A recent survey by the American Animal Hospital Association has revealed an alarming trend: Only 28 percent of cats go to the veterinarian for routine examinations. Dogs fare only slightly better at 58 percent.
Of course all pets–cats and dogs–need routine vet care. I’m certainly not dismissing the need for dogs to receive medical examinations, but cats do seem especially neglected in this area; this figure is alarmingly low. Many mistakenly feel that cats don’t need veterinary visits. Maybe it’s the myth of the self-sufficient cat. Maybe cats just hide their symptoms better. Maybe some try to avoid stressing their cat out with any kind of travel. Or maybe it’s the result of a bad economy where many have financial concerns.
It’s penny-wise, pound foolish, though, because if you avoid veterinary care, you could possibly end up spending more since a small problem could easily turn into a bigger, more expensive one.
For instance, one of the things the vet will ask is about is your cat’s appetite, an extremely relevant question; if cats suddenly stop eating the body begins to use fat stores as fuel; they’re sent to the liver, to be broken down to supply nutrients. The liver sometimes can’t unable to process this fat as quickly as necessary, so the fat builds up in the liver, which interferes with normal function. The result is an illness called “Hepatic Lipidosis,” which can lead to dehydration and death.
Bottom-line, cats just can’t live for very long without food.
Here are some other reasons to take your pet–cat OR dog–for their checkups (excerpted from one of my January 12, 2012 post):
1. It’s easier to prevent the blaze rather than to extinguish the fire. When a problem is still small, it can be less complicated and less expensive to manage. “I see this a lot with dental care,” says Michael Farber, DVM, of West Chelsea Veterinary in New York City. “Sometimes people will wait until the tooth is abscessed before they come in, but if the problem was caught three or six months prior, that tooth probably could have been saved.”
2. You’ll learn how to keep your pet lean and fit: If you think your pet’s extra pound or two isn’t a big-deal, think again: A couple of extra pounds on an animal is comparable to 30-50 pounds on a human.
In the U.S., roughly half of dogs and cats are now considered to be overweight or obese, and that costs owners millions, according to the Association for Pet Obesity Prevention. When your pet is overweight it puts her at risk for chronic conditions, including diabetes, joint problems, and heart problems and more.. “The veterinary costs for these diseases can be sky-high,” said Farber. In fact, according to Healthy Pets at Mercola.Com, Veterinary Pet Insurance (VIP) said Americans paid $25 million in 2010 in veterinary bills for obesity-related problems, such as asthma, disc disease and ligament ruptures.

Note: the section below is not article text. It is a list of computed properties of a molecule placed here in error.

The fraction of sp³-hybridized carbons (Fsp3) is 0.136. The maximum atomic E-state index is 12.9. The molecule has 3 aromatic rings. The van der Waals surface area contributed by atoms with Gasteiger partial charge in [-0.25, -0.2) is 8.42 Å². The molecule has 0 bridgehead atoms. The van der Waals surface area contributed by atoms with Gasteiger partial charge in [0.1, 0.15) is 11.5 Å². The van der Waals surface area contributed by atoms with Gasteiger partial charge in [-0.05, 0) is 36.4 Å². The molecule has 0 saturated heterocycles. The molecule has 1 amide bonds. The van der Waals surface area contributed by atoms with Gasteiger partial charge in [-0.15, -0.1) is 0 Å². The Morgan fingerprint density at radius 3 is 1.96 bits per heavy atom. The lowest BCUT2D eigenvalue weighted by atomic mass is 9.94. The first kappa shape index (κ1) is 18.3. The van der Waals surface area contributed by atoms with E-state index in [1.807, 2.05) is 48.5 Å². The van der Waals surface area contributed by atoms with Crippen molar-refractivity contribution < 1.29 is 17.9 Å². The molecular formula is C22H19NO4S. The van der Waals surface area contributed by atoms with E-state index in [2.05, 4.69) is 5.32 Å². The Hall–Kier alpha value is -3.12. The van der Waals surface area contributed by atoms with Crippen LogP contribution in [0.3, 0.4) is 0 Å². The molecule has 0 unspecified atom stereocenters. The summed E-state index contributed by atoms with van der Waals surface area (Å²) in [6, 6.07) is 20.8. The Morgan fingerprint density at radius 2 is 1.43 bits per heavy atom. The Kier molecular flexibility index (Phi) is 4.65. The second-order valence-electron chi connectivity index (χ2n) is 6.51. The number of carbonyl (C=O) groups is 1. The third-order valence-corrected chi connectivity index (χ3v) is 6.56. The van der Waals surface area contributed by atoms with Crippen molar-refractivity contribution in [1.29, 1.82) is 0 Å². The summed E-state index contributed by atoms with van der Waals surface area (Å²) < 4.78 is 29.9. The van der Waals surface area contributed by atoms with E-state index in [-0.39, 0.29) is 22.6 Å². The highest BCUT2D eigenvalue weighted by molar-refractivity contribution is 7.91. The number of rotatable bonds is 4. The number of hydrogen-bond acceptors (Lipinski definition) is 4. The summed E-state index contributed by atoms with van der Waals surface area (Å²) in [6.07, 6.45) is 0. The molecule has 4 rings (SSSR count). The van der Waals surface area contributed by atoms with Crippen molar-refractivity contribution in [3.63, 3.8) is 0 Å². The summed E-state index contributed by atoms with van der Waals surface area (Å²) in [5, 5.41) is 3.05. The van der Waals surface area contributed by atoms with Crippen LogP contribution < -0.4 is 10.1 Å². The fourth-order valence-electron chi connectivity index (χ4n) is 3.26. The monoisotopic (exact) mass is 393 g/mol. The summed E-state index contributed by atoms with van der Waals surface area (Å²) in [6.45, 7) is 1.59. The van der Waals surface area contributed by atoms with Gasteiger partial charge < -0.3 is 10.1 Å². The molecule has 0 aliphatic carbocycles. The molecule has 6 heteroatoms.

3. It will focus on prevention: Routine pet check-ups detect serious underlying problems, such as heart or kidney disease and, as with humans, early detection can help prevent a major, sometimes fatal, problem.
If you have financial concerns, the best thing to do, advises Farber, is not to ignore it, but to have an honest discussion with your pet’s doctor. “Discuss your financial concerns and see if you can make a plan to prioritize those things that should be done immediately, what can wait—and for how long it can wait.”
National Take Your Cat to the Vet Day was this past August 22. To commemorate, please take it to the vet if you haven’t already.
Irene Ross, CHHC, AADP is a nutrition and wellness expert for both the 4-legged and the 2-legged. A graduate of the Institute for Integrative Nutrition, she received her board certification from the American Association of Drugless Practitioners.
To learn more about her human practice, please visit: http://www.irenefross.com.
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